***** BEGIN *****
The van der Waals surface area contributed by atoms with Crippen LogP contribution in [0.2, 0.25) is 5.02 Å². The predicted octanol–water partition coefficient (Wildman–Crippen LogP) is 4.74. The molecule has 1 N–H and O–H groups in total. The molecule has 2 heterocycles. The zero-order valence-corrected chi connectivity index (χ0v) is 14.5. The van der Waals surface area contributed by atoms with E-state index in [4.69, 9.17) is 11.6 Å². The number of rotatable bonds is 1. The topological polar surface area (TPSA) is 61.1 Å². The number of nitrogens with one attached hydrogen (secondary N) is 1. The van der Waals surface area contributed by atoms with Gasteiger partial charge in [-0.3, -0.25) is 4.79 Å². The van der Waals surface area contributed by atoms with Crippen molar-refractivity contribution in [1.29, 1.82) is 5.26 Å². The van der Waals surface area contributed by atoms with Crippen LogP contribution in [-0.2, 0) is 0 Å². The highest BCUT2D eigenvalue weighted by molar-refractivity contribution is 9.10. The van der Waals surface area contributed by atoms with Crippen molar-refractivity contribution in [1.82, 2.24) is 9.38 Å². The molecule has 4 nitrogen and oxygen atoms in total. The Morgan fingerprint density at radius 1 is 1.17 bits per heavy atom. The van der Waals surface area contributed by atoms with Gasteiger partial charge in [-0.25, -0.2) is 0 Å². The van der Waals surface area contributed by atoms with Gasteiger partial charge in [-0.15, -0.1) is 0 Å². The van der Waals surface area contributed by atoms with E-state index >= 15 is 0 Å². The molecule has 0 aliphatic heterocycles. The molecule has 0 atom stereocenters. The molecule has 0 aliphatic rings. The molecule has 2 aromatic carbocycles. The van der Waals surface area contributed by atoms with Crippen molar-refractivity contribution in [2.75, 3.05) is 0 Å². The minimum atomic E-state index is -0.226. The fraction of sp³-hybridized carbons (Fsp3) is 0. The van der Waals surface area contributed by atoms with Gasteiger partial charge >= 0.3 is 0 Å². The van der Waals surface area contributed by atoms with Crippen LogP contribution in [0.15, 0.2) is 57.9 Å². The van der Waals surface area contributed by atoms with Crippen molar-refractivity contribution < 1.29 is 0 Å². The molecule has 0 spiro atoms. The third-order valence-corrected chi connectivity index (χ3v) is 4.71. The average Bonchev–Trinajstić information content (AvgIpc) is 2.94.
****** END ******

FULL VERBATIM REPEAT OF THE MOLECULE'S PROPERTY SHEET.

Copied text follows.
The van der Waals surface area contributed by atoms with Crippen LogP contribution in [0.2, 0.25) is 5.02 Å². The predicted octanol–water partition coefficient (Wildman–Crippen LogP) is 4.74. The molecule has 1 N–H and O–H groups in total. The molecule has 2 heterocycles. The zero-order valence-corrected chi connectivity index (χ0v) is 14.5. The van der Waals surface area contributed by atoms with E-state index in [4.69, 9.17) is 11.6 Å². The number of rotatable bonds is 1. The topological polar surface area (TPSA) is 61.1 Å². The number of nitrogens with one attached hydrogen (secondary N) is 1. The van der Waals surface area contributed by atoms with Gasteiger partial charge in [-0.3, -0.25) is 4.79 Å². The van der Waals surface area contributed by atoms with Crippen molar-refractivity contribution in [1.29, 1.82) is 5.26 Å². The van der Waals surface area contributed by atoms with Crippen LogP contribution in [-0.2, 0) is 0 Å². The highest BCUT2D eigenvalue weighted by molar-refractivity contribution is 9.10. The van der Waals surface area contributed by atoms with Crippen molar-refractivity contribution in [1.82, 2.24) is 9.38 Å². The molecule has 4 nitrogen and oxygen atoms in total. The Morgan fingerprint density at radius 1 is 1.17 bits per heavy atom. The van der Waals surface area contributed by atoms with Gasteiger partial charge in [-0.25, -0.2) is 0 Å². The van der Waals surface area contributed by atoms with Gasteiger partial charge in [-0.15, -0.1) is 0 Å². The van der Waals surface area contributed by atoms with E-state index >= 15 is 0 Å². The molecule has 0 aliphatic heterocycles. The molecule has 0 atom stereocenters. The molecule has 0 aliphatic rings. The molecule has 2 aromatic carbocycles. The van der Waals surface area contributed by atoms with Crippen molar-refractivity contribution in [2.75, 3.05) is 0 Å². The minimum atomic E-state index is -0.226. The fraction of sp³-hybridized carbons (Fsp3) is 0. The van der Waals surface area contributed by atoms with Gasteiger partial charge >= 0.3 is 0 Å². The van der Waals surface area contributed by atoms with Crippen LogP contribution in [0.15, 0.2) is 57.9 Å². The van der Waals surface area contributed by atoms with Crippen molar-refractivity contribution < 1.29 is 0 Å². The molecule has 0 spiro atoms. The third-order valence-corrected chi connectivity index (χ3v) is 4.71. The average Bonchev–Trinajstić information content (AvgIpc) is 2.94.